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UBC Theses and Dissertations

Radiotheranostic agents targeting the tumor microenvironment Kwon, Daniel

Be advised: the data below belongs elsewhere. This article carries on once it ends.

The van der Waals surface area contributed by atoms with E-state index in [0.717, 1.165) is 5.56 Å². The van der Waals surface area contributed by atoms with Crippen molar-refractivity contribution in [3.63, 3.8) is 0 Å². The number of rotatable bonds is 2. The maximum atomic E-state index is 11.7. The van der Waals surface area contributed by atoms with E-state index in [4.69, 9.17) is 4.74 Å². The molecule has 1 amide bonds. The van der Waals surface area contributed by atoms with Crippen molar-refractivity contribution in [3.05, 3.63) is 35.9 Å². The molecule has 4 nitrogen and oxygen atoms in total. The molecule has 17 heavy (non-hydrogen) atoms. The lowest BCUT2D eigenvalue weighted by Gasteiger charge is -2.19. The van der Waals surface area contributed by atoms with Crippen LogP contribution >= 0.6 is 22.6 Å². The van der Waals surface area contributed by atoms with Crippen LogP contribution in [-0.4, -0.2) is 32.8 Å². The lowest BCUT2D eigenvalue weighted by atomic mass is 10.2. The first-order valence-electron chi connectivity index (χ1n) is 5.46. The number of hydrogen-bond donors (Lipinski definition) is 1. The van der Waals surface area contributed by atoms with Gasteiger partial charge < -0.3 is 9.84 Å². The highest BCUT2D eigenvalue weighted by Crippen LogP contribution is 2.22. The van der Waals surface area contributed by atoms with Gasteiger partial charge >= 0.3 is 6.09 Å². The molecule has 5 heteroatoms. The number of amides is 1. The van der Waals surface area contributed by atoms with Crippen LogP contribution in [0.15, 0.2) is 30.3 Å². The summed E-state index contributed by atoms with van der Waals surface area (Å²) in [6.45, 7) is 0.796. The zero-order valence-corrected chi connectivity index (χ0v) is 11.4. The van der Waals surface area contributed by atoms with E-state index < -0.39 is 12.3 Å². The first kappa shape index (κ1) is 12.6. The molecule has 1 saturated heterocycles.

The genesis and evolution of the tumor microenvironment is a key determinant in the proliferation and dissemination of cancer and ultimately, patient outcomes. The C-X-C chemokine receptor 4 (CXCR4) is a key player in shaping the tumor microenvironment, attracting stromal and immune cells, and propagating metastasis of expressing cells. As such, its expression is associated with a poor prognosis and therefore, this protein is a promising therapeutic target. An emerging approach involves the design of molecular probes for non-invasive imaging and radionuclide therapy, through vectors that target the desired protein and carry a radioisotope with imaging or treatment properties. We use this approach to design positron emission tomography (PET) imaging and radionuclide therapeutic pharmaceuticals by modifying a known potent antagonist of CXCR4 called LY2510924. Through careful design of the linker and radioprosthetic group necessary to confer favorable properties for a pharmacological agent to be used as a molecular probe, I developed a series of radiopharmaceutical ligands that showed high-contrast imaging properties and high accumulation in cancers expressing CXCR4. These radiopharmaceuticals have the capacity to carry a variety of radioisotopes, including ⁶⁸Ga, ¹⁸F and ¹⁷⁷Lu, for imaging and therapeutic purposes. Furthermore, by modifying the LY2510924 pharmacophore, I further enhanced its affinity to CXCR4, developing one of the most potent pharmacophores of CXCR4 to date. Based on this new pharmacophore, BL34, a novel CXCR4-targeting radiopharmaceutical, showed excellent accumulation in CXCR4-expressing tissue, while clearing rapidly from non-target organs. The PET images and biodistribution data show the promise of BL34 as a clinically viable radiopharmaceutical. Due to the global COVID19 pandemic, I developed one of the first specific inhibitors of transmembrane protease serine 2 (TMPRSS2), a serine protease implicated in SARS-CoV-2 viral entry. By leveraging the substrate specificity and catalytic mechanism of TMPRSS2, I designed and evaluated an electrophilic inhibitor with nanomolar potency. This inhibitor showed broad inhibition of wild-type and mutant spike protein processing by TMPRSS2. This work further delineated a novel diazomethane-free route in the synthesis of an irreversible inhibitor of TMPRSS2, enabling further proteomic and structural studies of TMPRSS2 and streamlining the design of other covalent probes for serine proteases.

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